These scientific studies corroborate millennia of experiences that have been documented, charted out, and reported throughout history, preserved in writing and art by mystics, shaman, medicine men, and even “amateur” spiritual explorers throughout history and through to the present day. Warriors of Christianity fought to obliterate all evidence of entheogen use from the planet as best they could (See my “Early Christian Crimes Against the Mayans” article for just one explicit example of hundreds), but evidence not only survived; it’s now been repeatedly revealed and re-tested via rigorous scientific study by some of the world’s top researchers and corroborated by some of the world’s harshest critics.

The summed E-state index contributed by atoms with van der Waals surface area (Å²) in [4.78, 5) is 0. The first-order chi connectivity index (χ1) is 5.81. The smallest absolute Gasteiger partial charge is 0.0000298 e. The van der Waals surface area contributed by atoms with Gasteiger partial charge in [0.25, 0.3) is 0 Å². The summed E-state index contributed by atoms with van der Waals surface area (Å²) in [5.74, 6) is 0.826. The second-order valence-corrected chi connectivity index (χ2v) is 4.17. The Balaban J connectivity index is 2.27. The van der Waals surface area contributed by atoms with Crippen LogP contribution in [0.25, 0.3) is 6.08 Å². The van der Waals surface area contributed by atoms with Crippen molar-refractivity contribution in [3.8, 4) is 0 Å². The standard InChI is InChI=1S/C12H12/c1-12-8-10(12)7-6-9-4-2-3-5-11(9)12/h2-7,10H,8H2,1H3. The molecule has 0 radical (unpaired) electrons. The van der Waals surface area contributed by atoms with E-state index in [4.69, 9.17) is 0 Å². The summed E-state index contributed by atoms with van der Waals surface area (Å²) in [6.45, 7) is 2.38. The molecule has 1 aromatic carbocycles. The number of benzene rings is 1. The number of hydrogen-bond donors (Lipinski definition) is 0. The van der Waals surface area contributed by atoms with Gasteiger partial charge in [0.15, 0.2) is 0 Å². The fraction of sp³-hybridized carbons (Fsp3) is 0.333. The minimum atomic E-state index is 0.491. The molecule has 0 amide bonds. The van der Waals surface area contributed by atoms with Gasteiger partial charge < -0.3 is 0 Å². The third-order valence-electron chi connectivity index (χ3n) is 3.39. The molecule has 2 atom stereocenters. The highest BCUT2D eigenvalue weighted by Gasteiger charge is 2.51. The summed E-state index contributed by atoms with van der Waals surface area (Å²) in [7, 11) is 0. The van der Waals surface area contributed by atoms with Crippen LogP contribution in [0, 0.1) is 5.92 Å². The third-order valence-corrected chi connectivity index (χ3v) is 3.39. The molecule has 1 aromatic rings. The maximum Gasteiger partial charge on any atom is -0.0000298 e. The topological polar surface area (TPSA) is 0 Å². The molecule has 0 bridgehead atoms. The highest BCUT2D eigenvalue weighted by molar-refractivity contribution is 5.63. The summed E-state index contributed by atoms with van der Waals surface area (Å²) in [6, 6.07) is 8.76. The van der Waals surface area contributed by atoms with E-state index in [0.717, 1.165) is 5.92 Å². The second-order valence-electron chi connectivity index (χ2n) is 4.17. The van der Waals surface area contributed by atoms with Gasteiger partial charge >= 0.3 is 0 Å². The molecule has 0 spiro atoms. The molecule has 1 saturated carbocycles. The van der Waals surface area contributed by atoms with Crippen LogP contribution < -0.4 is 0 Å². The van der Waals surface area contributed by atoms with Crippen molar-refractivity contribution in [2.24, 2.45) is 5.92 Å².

Those in power are grateful that we’ve been so quietly removed from our own spirituality, that we’ve been so indoctrinated that we believe that we need the eternal “them” in order to have a conversation with God. This simply isn’t true, and the evidence to support that fact is beyond overwhelming even in this present moment. I suggest that we all take back our own spiritual lives and investigate the real truth instead of simply accepting what we’ve been told is the truth. It really is up to every one of us to do the research, to not allow those in power to dictate our history from the narrow and biased perspective it’s typically been offered to us. We can read the books, visit the sites, engage in the discussions that empower us all to see our true history, to find the true roots of who we are in relation to planet Earth, and to reclaim our own mutual history, especially in relation to our own spirituality and connection with God.